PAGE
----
EL:I think as women, we’re conditioned to believe that we’re not as capable as our male counterparts (although that’s far from the truth!) When you’re starting a new business, it’s very easy to second-guess yourself. Having a business partner can hold you accountable and remind you that you’re far more competent than you give yourself credit for.

POLITICAL CONSULTING

RC: What can you credit for your very quick success? In one year, you have already been profiled in Elle and scored the most high-profile female statewide candidate in ages!

EL: Monica and I met working on de Blasio’s first campaign for mayor. We were the youngest and most junior members of the campaign and bonded over grunt work. When you’re willing to put your head down and get work done, people notice and that work ethic propelled us to start our own successful business.

RC: What would you like New Yorkers to know about Cynthia Nixon that you think they may not have heard?

EL: Many people know Cynthia as one of the stars of Sex and the City, but I’ve had the pleasure of knowing her as a fierce advocate for working people. She’s a born-and-bred New Yorker who started acting to pay for college when her mother told her she couldn’t afford it. She’s spent the last decade fighting for funding for public schools and was at the forefront of the fight for marriage equality in New York State. She certainly exemplifies the type of person I’d like to see as the governor of our state.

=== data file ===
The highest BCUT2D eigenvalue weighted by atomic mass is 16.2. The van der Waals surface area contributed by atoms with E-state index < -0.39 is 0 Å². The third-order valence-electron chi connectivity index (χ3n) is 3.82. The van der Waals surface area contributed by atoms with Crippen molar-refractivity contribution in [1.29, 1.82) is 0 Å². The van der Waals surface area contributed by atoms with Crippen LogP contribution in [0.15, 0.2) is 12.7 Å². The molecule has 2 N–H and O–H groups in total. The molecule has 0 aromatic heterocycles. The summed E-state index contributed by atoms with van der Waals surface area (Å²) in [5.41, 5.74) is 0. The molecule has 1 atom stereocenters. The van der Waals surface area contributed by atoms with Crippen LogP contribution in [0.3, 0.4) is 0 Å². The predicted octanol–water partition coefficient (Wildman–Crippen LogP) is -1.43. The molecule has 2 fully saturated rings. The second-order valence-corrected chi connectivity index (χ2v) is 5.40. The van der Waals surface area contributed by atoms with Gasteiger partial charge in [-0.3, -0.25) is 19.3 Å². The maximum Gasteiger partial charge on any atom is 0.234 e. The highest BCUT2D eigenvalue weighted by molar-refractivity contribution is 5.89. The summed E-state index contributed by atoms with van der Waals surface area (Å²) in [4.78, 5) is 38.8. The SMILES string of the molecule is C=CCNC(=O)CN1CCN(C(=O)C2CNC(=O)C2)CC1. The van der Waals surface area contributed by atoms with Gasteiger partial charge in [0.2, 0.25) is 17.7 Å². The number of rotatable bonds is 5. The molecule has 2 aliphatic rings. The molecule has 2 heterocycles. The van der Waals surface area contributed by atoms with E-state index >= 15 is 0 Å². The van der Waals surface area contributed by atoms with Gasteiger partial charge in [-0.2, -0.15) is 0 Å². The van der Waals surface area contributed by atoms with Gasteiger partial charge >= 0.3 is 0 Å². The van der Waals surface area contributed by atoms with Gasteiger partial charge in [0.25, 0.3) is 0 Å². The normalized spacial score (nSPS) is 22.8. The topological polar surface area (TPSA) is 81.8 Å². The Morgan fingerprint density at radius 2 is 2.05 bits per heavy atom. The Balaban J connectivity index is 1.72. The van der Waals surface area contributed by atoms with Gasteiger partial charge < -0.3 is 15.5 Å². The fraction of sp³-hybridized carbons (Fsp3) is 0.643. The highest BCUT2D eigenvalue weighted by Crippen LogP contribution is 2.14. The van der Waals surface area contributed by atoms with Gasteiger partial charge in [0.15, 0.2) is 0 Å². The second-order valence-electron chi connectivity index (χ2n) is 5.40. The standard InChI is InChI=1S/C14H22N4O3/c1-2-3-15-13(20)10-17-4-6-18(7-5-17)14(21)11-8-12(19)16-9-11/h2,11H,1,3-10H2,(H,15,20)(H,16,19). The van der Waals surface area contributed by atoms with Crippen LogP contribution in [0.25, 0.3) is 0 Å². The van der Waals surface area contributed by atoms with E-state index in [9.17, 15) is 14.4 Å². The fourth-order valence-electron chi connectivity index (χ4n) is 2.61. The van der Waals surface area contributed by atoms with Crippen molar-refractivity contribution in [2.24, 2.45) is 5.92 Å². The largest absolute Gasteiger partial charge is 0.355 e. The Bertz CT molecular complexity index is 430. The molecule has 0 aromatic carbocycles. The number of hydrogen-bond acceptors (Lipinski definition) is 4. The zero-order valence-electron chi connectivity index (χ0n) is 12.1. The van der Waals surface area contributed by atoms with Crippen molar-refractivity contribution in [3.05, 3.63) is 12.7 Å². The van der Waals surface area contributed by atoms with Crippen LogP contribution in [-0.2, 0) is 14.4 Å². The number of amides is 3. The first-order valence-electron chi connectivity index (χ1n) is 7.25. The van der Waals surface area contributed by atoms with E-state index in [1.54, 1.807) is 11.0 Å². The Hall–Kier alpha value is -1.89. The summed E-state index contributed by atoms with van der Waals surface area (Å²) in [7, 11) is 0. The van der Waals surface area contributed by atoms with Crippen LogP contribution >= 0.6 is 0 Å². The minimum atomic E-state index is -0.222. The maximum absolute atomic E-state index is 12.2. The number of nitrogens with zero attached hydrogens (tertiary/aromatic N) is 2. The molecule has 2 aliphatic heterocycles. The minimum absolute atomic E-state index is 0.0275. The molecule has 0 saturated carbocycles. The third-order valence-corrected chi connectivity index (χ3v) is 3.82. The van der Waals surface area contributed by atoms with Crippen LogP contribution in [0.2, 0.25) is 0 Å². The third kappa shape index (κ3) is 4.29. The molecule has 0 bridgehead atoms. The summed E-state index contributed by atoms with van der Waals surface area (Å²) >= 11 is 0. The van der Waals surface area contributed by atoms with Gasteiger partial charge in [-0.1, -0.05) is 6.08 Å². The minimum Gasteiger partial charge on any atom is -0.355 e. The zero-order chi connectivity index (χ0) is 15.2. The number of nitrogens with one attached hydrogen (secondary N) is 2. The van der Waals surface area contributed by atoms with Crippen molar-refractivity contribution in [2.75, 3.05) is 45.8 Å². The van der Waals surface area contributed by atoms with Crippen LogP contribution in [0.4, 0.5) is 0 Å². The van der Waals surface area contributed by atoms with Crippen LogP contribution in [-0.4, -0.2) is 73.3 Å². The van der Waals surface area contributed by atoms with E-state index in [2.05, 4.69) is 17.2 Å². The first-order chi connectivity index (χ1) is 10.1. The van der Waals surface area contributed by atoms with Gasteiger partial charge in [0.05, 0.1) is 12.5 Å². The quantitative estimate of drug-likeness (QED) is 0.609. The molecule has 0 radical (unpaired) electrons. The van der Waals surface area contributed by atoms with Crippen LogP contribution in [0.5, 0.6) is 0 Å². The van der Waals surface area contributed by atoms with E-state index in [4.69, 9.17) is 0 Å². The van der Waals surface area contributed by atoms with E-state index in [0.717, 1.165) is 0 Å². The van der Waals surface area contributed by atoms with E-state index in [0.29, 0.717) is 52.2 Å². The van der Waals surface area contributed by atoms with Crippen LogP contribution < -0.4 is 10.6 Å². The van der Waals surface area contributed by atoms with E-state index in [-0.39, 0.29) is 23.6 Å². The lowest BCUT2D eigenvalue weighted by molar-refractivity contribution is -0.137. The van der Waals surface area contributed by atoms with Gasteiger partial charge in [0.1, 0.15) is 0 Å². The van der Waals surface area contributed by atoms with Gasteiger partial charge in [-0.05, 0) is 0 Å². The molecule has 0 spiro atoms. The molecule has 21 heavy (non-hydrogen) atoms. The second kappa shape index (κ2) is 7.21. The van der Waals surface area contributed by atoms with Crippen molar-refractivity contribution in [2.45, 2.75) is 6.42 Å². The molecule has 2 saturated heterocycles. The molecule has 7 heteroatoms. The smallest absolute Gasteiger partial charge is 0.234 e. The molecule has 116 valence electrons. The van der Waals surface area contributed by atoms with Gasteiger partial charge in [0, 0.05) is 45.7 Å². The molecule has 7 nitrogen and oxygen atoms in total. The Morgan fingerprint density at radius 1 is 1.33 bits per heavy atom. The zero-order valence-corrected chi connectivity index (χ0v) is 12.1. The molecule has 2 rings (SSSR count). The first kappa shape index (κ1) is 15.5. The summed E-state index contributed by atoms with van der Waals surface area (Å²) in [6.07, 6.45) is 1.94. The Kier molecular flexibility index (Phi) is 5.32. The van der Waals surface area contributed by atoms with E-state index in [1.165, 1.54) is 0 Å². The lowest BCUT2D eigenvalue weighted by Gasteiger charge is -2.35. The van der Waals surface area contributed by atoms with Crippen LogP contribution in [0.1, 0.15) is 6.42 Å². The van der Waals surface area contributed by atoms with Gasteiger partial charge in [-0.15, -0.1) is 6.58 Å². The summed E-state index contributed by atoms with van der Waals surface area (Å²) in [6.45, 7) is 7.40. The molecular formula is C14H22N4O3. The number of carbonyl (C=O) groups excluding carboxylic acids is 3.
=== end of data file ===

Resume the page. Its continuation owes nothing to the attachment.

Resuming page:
RC: For those looking into running for office or getting politically active for the first time, would The Broad Room be a good place for them to start? What do you have planned for this election year?  For those who cannot attend the events in NYC, are there other resources that they can access?

EL:The Broad Room is an all-female training camp focused on building a collective of women who take political action. We do free monthly trainings on topics including phonebanking, fundraising, and community organizing. If you think you may want to run for office, or just want to figure out how to get more politically involved, The Broad Room is a great place for you!

Over the next several months, we’ll be focused on the midterms and will be phonebanking and canvassing for some incredible female candidates. If you don’t live in NYC, you can still sign up for our weekly newsletter. We tackle a variety of issues and give you tips on how you can take action. (Sign up here!)

POLITICAL CONSULTING

RC: I know that you are focused on raising the number of women who are elected to office. Do you exclusively represent female candidates or is it more about being in line with progressive values?